Our sport also has factions with diverse opinions about heeling. As an instructor, it’s important to be clear on what is required by the regulations, and what is a stylistic choice. Heads-up heeling with high prancing is pretty, but you don’t get extra points for it; and for some dogs, physically it is not practical or even possible. (I know that some of you won’t believe me about that, but some well-respected veterinarians who also train dogs agree.) However, attention can be taught at more natural head postures. If a student wants to try for the high head carriage, great; but people who achieve accurate heeling without it should not be made to feel that they are less successful. And probably it would be good to do some studying of canine structure so that as an instructor, you can evaluate whether or not a dog who is resistant to that posture perhaps has a good reason for it, and save the dog and handler unnecessary frustrations with each other.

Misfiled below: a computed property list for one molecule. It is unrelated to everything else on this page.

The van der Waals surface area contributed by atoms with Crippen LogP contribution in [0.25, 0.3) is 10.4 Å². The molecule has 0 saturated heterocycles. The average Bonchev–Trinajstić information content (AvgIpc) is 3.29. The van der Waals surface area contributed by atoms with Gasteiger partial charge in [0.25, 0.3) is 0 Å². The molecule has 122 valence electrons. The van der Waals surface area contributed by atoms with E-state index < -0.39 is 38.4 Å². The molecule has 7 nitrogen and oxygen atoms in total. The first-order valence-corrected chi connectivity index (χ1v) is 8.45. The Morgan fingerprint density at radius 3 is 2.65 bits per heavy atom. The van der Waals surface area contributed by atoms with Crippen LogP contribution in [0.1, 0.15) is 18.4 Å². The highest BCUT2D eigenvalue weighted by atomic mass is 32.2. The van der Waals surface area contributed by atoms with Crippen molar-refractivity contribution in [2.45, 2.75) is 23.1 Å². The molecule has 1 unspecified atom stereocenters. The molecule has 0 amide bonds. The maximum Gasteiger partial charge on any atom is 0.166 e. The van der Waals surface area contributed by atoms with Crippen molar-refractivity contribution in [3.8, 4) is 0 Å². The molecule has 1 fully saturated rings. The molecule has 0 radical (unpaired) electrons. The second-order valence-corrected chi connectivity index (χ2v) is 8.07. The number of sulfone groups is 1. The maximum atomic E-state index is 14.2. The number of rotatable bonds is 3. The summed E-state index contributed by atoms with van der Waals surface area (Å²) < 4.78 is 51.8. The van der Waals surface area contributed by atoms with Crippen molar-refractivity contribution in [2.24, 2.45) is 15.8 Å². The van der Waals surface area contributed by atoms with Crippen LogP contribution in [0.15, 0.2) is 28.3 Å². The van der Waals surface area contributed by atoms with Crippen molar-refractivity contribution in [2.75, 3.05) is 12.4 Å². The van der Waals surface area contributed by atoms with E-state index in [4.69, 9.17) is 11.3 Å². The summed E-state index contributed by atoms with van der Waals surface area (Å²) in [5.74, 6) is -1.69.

A hot spot in our sport is the retrieve. Personally, I’m familiar with the Koehler method, several field training progressions, and shaping. I’ve used aspects of and variations on all of them over the years. But new trainers hear the words “Forced fetch” and “ear pinch” used as the names of methods, and without knowing any details at all, they sometimes decide that they will not be doing those things with their dogs. Those of us who understand the many steps in structured retrieve programs are desensitized to the words. But instructors need to consider the unspoken fears the words instill in the inexperienced folks. And I believe we all need to become familiar with more than one means of teaching people, even if we have one method that we are personally loyal to because it has always worked. Some people in our sport react with just as much negativity to the words “shaped retrieve”. And having done both, I can say that a shaped retrieve CAN be just as accurate and just as reliable as a forced retrieve. Even the common complaints of mouthing or pouncing that I hear folks state as reasons they won’t do shaped retrieves are preventable or quickly fixable once the basic retrieve is established. (Hint: Condition stillness as the decision that levitates food, and don’t do immediate trades of food for the dumbbell being spit out once the dog has learned to deliver to front.) Also, while some of us choose to use shaping to teach the topography of the exercise, that does not preclude the use of more familiar corrections to deal with lack of effort as a dog attains a level of skill where the choices he makes are more obvious. We don’t often think of marketing so much in our sport, but we should. So even if YOU choose to do a force fetch program of some sort, call it something else, like a structured retrieve, so that you can motivate an open mind. And if you have a student who still has reservations, do you really need to give the “my way or the highway” speech, or can you accurately teach the shaping progression to install the skills, and then discuss corrections when they are actually needed? The more generous decision could make the difference between that person staying in the sport or moving on to some other sport where conversations often are filled with nasty comments about obedience.